When he returned home the next week, he established contact with the firefighters who helped him directly. While living on the East Coast, he became an advocate for wildland firefighting and fire prevention, speaking to schools and government entities. During one of his many return trips to Prescott, he hiked to the Hotshots’ fatality site with one of the firefighters who had saved him and eventually became his friend. It was then that Wren discerned moving to Arizona and applied for the parish manager position.
“I realized at that time that that had been God’s plan all along for me to come work for the Church — which I never did before,” he told OSV News.
Now living in Prescott, Wren continues his advocacy for wildland fire awareness and prevention. The center where Wren volunteers as a board member is not only dedicated to the Hotshots, but also helps educate people about wildland fires.
Devastation of wildfires
“What happened to these guys in this tragedy raised a lot of awareness here about how devastating wildfires can be, how quick things can change during a fire,” he said. “The community, after going through this, is much more aware because of these guys. After this community experienced this, it just raised a lot of awareness about how we can all have an impact on preventing wildland fires in the future.”
The Hotshots’ death is the second most devastating incident for a city fire department, next only to the 9/11 attacks. While the numbers for the 2001 terrorist attacks far exceed the 19 killed 10 years ago, because Prescott is a small town, the city lost a quarter of its fire department.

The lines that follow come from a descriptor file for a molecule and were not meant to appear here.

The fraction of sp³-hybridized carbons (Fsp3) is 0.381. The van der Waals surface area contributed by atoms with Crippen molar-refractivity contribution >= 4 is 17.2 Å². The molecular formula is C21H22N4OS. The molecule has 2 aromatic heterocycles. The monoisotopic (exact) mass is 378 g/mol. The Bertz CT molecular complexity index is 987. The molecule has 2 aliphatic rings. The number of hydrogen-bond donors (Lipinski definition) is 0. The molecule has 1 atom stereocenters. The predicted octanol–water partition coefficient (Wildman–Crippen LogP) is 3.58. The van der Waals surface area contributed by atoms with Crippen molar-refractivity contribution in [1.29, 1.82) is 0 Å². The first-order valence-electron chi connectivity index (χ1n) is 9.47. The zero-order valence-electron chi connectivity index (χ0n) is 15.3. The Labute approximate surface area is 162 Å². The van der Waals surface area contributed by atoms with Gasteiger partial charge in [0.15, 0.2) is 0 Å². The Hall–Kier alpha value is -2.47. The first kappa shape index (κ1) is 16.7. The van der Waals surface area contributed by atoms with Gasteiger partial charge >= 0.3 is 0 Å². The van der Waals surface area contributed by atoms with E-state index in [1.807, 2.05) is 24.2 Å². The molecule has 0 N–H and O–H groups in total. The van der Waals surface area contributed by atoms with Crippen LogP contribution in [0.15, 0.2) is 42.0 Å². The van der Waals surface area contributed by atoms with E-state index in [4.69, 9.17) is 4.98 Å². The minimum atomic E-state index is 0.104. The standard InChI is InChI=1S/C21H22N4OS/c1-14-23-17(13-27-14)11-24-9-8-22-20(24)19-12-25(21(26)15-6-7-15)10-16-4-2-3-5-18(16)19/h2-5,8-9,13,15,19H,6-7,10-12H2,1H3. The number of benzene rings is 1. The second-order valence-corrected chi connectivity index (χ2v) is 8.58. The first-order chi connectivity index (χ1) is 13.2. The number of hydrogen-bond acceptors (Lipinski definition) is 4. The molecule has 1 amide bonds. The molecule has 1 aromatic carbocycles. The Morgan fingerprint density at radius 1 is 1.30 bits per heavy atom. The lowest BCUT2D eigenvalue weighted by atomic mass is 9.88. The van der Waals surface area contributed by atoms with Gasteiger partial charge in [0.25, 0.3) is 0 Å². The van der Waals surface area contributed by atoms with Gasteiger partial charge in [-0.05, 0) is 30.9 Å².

“A lot of people don’t recognize that in one day, we lost 25% of our department in one incident,” said Prescott Fire Chief Holger Durre, who also served as the media contact for the city’s 10th anniversary commemorations of the fire.
At the time of the Yarnell Hill Fire, Durre was a firefighter in Colorado, but the scope of the tragedy impacted first responders throughout the country, he recalled.
“Every firefighter has that piece of service in their heart, and in the back of their mind there is the understanding that there could come a time when in the normal course of your work, you’d have to lay down your life,” said Durre. “So, instantly, when that event happened, I had an understanding of 19 people whose families are now forever changed and were forever impacted. For most of us, it causes a recommitment to what we signed up to do.”
Connection to God and community
Although not Catholic, Durre said he recognizes “God moments” in his work, especially in moving to Prescott after the tragedy.
“The reason why this story resonates in so many ways is that the magnitude of the event created the ability for others from outside the fire service world and outside of Prescott to be challenged to our common humanity,” the chief told OSV News. “There’s a piece of this that speaks to how closely connected these folks were with every member in Prescott. The way that Prescott responds to tragedy is that it builds more community.”
The Hotshots’ memory lives on at Sacred Heart. Parishioners and visitors are reminded of their legacy every time they walk into the church and see a metal plaque in the shape of a badge with their names listed. For Father Merlino, the tragedy helped shape him into the pastor he is today.
“It was the first time I dealt with an international tragedy literally affecting me and my parishioners, personally,” reflected Father Merlino. “One of the things I learned was to be present for the father of that son who died, John. I gave him permission just to be. He didn’t have to worry about the cameras being on him, to talk about his feelings, he could just cry and just be a parent who was hurting.”